Real Community

I didn’t set out to write a blog post on fellowship. I actually tried to write about joy. When I sat down to write on a break in between clients, this is what ended I ended up typing instead. I couldn’t get it out of my head, so maybe someone needs this. I know I do.

Sometimes people think counselors should have it all together because we have master's degrees in helping others get it together. I’ve found it is often the opposite. Those who are drawn to be counselors are those who have been through a lot or have walked through hurt with others. We have found a home in this place. It is not necessarily a happy home, but it sure is rewarding. Each hour of our job is spent sitting with others, talking about the worst parts of their lives - stretching and prodding until something sticks and they finally begin to see a light. 

It's hard to do this all by ourselves. That's why counselors have jobs. We need others to walk alongside us. This isn’t only the jobs of counselors, though; this is also part of fellowship. 

“Bear one another’s burdens, and so fulfill the law of Christ" - Galatians 6:2.

God calls us to walk with each other. This doesn’t just mean getting dinner with each other once every few months to check it off the list. This doesn’t just mean going paddle boarding at the Whitewater Center. This means intentionally asking friends about their lives, their thoughts, and their emotions. This means following up and not leaving them to continue walking alone. We are called to carry each others’ burdens. It isn’t an easy task.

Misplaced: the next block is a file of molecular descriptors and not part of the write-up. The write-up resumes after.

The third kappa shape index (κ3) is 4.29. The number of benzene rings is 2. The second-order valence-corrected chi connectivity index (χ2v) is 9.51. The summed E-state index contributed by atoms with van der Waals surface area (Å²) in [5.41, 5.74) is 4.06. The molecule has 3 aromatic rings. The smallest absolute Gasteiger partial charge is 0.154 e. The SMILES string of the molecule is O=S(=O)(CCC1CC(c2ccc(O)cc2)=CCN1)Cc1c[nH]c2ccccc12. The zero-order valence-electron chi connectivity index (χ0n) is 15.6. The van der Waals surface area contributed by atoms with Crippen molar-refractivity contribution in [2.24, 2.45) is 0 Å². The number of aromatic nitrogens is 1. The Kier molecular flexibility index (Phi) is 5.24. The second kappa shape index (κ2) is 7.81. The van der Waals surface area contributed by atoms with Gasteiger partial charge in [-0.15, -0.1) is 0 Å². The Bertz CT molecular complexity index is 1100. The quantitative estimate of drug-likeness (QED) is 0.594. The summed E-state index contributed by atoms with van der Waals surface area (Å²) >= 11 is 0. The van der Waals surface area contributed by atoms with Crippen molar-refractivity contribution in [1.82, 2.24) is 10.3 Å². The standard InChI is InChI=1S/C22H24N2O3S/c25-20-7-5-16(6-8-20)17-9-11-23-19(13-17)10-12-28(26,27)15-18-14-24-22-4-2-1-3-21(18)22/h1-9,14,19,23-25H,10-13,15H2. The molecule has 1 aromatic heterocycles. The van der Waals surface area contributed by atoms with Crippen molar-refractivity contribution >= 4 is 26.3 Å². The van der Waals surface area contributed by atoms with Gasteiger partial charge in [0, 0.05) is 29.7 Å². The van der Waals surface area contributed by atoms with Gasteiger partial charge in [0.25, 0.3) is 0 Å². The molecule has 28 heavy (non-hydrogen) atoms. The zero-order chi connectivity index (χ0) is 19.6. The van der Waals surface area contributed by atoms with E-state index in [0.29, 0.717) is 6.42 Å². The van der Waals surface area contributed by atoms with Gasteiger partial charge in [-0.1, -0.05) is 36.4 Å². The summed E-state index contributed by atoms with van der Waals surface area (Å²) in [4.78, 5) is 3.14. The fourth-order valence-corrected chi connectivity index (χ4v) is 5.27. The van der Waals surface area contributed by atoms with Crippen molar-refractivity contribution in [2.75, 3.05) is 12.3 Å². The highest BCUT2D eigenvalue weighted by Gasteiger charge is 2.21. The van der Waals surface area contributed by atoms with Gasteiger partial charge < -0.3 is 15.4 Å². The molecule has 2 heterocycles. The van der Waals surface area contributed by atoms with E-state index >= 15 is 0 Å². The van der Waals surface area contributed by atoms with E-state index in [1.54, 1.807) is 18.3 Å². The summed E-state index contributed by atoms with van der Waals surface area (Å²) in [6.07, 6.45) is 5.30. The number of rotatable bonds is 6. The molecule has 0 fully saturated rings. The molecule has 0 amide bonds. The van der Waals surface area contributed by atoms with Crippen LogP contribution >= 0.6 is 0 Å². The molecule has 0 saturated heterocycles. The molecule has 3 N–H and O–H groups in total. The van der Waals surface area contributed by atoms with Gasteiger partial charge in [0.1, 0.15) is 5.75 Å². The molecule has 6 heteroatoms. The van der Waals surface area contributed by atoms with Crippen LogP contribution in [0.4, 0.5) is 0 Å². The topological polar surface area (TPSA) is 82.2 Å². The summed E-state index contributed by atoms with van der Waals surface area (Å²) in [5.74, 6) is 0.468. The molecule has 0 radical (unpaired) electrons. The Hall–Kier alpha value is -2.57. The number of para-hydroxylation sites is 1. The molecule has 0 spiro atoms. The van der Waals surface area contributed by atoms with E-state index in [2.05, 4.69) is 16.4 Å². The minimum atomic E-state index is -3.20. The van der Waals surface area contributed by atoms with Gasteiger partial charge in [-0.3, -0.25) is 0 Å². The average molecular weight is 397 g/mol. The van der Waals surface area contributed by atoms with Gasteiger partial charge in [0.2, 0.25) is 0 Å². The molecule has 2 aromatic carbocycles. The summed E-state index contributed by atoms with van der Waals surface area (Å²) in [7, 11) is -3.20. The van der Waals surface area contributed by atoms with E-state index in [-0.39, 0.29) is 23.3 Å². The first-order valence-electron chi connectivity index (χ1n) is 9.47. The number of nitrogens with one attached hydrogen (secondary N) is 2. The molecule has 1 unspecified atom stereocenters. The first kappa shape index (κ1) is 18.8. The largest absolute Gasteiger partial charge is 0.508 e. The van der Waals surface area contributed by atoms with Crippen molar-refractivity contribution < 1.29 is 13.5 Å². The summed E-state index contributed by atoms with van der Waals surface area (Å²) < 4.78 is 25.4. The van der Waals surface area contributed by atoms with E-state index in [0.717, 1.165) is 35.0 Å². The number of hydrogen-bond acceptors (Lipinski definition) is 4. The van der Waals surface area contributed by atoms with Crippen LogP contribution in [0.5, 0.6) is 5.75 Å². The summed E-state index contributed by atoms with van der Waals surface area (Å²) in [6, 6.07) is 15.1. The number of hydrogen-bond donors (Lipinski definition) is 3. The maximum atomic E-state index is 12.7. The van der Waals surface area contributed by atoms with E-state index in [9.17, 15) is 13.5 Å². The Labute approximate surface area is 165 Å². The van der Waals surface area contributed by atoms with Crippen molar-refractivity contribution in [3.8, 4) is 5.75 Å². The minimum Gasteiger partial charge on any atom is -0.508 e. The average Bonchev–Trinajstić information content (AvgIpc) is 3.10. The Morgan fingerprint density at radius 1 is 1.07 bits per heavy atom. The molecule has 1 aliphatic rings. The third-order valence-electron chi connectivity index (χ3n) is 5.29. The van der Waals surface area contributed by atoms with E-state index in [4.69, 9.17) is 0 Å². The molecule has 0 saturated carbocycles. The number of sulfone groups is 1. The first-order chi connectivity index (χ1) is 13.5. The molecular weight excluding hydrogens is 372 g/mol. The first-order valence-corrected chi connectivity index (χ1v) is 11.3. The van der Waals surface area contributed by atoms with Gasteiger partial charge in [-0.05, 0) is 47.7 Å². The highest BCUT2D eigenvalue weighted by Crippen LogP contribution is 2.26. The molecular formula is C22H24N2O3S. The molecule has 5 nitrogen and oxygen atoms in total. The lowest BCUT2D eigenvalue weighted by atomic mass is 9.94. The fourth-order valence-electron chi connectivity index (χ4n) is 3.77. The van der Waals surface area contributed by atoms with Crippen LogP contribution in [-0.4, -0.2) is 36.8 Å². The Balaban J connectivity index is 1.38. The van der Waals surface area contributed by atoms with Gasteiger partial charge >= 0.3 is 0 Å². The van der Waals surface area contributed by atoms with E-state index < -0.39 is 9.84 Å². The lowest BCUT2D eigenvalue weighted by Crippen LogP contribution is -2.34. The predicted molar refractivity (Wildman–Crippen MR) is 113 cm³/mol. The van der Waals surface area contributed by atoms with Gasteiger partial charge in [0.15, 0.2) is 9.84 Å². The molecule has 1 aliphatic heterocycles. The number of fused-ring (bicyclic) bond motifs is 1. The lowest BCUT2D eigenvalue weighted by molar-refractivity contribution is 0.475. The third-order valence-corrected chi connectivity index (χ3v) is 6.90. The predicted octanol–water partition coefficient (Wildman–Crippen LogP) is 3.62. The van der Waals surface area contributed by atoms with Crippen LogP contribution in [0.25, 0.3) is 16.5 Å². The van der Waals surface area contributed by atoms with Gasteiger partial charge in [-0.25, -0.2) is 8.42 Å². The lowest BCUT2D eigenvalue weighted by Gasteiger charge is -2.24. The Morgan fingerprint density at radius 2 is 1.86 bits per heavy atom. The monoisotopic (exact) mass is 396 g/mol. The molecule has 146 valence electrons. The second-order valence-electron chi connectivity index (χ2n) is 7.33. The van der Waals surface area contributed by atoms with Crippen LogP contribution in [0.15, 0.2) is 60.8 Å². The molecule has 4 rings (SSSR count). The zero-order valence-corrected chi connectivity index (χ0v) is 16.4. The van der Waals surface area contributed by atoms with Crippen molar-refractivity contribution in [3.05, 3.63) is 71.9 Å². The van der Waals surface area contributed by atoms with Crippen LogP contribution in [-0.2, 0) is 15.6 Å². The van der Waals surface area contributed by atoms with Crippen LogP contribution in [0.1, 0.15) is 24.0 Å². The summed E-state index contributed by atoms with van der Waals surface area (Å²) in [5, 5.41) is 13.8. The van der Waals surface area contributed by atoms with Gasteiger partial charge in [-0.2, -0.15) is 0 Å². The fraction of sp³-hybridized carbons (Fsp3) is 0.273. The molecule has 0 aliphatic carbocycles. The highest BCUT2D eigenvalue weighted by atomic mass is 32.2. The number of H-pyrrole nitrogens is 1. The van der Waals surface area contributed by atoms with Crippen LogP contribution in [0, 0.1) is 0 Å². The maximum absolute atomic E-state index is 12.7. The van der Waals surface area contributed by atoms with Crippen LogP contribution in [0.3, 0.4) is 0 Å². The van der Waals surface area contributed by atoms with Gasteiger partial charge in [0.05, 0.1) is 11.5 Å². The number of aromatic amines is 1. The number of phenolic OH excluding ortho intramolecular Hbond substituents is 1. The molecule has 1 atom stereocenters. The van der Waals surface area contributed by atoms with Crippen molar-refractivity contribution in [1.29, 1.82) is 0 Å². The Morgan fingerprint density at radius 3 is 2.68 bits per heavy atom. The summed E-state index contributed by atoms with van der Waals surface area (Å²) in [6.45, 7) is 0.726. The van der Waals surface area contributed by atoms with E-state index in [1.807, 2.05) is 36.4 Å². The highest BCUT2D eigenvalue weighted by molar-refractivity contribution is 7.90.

This is something I’ve struggled with in Christian community. I’ve often felt like I’ve been on the outside, like my problems were “too much,” or like I was complaining when I talked to someone about the things I was struggling with. There have been seasons in which I’ve withdrawn from community because of this. There have been seasons where I’ve been so desperate for it that I’ve driven others away. It has often been a lonely journey. I can’t say that I hadn’t given up at points, because I had, but God never gives up.

“And we urge you, brothers, admonish the idle, encourage the fainthearted, help the weak, be patient with them all” - 1 Thessalonians 5:14.

That last part - “be patient with them all” - is the key. The last four and a half years have been the hardest of my life. They have tested every friendship I have had. Those who have been patient with me, those who have been consistent - those are the people I cling to. Those are the friendships that have grown. Thinking of these people makes me so grateful that it brings tears to my eyes. We are not meant to live life on our own.

We are meant to carry each others’ burdens and to live real, honest, authentic life - the good and the bad - in fellowship.

Soon before Jesus went to the cross, he said to his disciples,

“A new commandment I give to you, that you love one another: just as I have loved you, you also are to love one another” - John 13:34.

Let’s love each other. Let’s ask the hard questions, listen to the long answers, and give our time when there is no time. This is true fellowship in love.

Kaitlyn Fraser and her husband Niko have been members of Redemption for a little over four years. They are part of the Center City Community Group. Kaitlyn also serves on the AV Team and leads a Discipleship Pod.